Smiling man paddling on a lake or river in the Boundary Waters

Canoes, paddling
and portaging

Choose the right canoe, paddle it efficiently and carry it with relative ease through America’s premier canoe country.

To the uninitiated, all canoes might look the same. But like bikes or skis, there are different canoes for different occasions: Canoes to maneuver quickly in whitewater, canoes to carry big loads — or big families — canoes for racing, and so forth.

Most of the canoes used in the Boundary Waters can carry a couple weeks’ worth of gear and are designed for traveling on flat water, meaning they are relatively easy to keep straight. Because there are no shortages of portage trails in the Boundary Waters, a light canoe is a must.

The canoes you’ll probably see weigh about 40-50 pounds, and are made out of a tough, lightweight material called Kevlar. These boats will make you wonder how anyone ever managed to carry those 80-pound aluminum canoes.

Many people opt to rent canoes from Boundary Waters outfitters. Doing so avoids the cost of purchasing one and the hassle of transporting a canoe to the entry point. The downside with Kevlar is that, while it is tough, it is not as tough as those aluminum workhorses or the Royalex boats you still see around (granted these boats are significantly heavier).

Take Care of Your Canoe on Trail

  • Don’t drag the canoe over the ground to get it into the water. Lift and place it in the water so it floats and isn’t grinding against rocks. Don’t be afraid to get your feet wet!
  • Especially don’t drag the canoe over rocks if it’s loaded. Always load the boat when it’s floating in the water.
  • When you stop for lunch, grab a stick of wood, put it under the bow of the canoe on shore. This will keep it off the rocks.
  • At night, bring the canoe all the way on shore, turn it over and tie it to a tree or a pack. A strong wind can lift a canoe!

Paddling that Canoe

If you stay on flat water, there are three paddle strokes you will use 90% of the time in the Boundary Waters: The forward stroke, the J-stroke and the draw.

The first thing to keep in mind is that you want to paddle on the opposite side of your partner. Paddling on the same side makes for an unstable ride and is the sure sign of a rookie who didn’t listen to more experienced paddlers! Sync with your paddling partner by calling “switch” or “hut” to switch sides.

Forward Canoe Stroke

For the forward stroke, the key thing to remember is to engage your core. Twist your torso and reach forward with your lower hand. You get the most power from the first half of your paddle stroke, so really try to maximize your reach and follow through. Twist with your torso to pull your paddle through the water. Recover by taking your paddle out of the water and again planting it in front of you, as far as you can.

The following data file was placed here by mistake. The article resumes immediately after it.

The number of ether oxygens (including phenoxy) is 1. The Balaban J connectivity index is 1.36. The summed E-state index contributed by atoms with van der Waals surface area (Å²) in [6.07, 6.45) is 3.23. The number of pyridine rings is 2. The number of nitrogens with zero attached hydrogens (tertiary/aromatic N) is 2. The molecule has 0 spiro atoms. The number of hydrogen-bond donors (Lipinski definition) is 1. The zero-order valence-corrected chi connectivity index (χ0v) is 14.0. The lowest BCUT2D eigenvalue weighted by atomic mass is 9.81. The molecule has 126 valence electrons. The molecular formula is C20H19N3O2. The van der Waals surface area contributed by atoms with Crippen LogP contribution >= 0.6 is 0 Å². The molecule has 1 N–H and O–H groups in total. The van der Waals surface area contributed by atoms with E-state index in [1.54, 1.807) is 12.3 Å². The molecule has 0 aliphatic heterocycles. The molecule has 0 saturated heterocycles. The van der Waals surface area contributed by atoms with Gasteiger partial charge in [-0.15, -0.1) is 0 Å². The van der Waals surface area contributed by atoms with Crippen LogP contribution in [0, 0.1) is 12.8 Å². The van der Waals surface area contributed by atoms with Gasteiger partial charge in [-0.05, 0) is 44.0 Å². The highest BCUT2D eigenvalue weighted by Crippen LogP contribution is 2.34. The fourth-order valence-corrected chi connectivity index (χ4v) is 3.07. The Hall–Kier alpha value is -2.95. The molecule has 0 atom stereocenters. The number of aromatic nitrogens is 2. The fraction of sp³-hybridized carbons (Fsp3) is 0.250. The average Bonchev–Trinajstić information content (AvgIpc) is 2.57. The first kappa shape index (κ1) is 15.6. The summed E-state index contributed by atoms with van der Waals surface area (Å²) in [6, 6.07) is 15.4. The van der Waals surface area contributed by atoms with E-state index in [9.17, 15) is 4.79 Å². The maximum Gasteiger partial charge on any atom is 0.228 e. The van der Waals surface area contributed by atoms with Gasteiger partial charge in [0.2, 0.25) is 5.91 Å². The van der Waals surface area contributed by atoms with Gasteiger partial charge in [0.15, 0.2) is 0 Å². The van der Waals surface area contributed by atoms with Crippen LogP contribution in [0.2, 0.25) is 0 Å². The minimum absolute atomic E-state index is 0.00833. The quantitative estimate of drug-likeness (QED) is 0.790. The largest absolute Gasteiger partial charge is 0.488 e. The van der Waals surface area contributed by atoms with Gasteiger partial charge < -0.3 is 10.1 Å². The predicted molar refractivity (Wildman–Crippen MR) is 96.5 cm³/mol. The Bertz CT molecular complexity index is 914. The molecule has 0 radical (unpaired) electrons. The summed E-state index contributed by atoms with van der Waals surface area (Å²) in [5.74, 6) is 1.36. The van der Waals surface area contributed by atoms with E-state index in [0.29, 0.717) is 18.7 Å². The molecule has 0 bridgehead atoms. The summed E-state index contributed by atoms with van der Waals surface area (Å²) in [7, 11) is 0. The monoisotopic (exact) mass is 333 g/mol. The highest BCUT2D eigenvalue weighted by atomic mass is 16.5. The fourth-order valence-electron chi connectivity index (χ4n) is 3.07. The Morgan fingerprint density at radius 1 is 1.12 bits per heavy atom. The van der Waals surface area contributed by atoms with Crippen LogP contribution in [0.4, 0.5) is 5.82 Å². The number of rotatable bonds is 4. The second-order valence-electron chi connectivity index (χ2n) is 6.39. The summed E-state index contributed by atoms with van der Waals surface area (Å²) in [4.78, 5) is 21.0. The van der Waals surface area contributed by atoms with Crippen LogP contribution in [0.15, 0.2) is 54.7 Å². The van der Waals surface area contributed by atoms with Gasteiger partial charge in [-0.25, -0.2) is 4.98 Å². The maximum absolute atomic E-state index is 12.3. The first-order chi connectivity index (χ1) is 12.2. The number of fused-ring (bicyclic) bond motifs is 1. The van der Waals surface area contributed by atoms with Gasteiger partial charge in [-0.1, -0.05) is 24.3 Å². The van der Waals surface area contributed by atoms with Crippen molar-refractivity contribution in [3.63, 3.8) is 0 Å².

Canoe J-Stroke

The J-stroke is used by the person in the stern — the back — of the canoe, and is by far the best steering, or correction, stroke out there.

The first two-thirds of the stroke is done like a forward stroke. At the end you slightly turn the paddle and pry away from the boat, turning the boat to whatever side you’re paddling on. The overall path of the paddle creates a “J,” hence the name “J-stroke.”

Canoe Draw Stroke

Whitewater paddlers use the draw stroke all the time. In the Boundary Waters, you’ll mostly use it as a way to help steer the boat into a landing. To perform a draw stroke, reach out from the canoe, plant the paddle and pull the canoe to the blade. Simple, right? Like anything, the best way to master these strokes is to paddle, paddle, paddle. Ask others to help with your technique!

Portaging the Canoe

It takes more than brute strength to carry a canoe from one end of the portage trail to the other. Getting it on your shoulders takes technique, not muscle. Here are the steps to properly lift a canoe onto your shoulders.

Starting with the canoe on the ground, step alongside the middle of the boat and turn the canoe on its side, so the hull — or bottom — is facing you.

  • Hold the top of the gunnel and lift so the canoe is on your thigh.
  • With your right hand, grab the middle of the yoke. With your left hand, grab the far gunnel.
  • Take your right hand off the yoke and slide it under the canoe.
  • Rock the boat a few times to build momentum and pop it up so the yoke rolls onto your shoulders.
  • To take the canoe off, you essentially do this in reverse. Roll the canoe off your shoulders and onto your thigh. Move your hands from the gunnels to the yoke and place the boat in the water.

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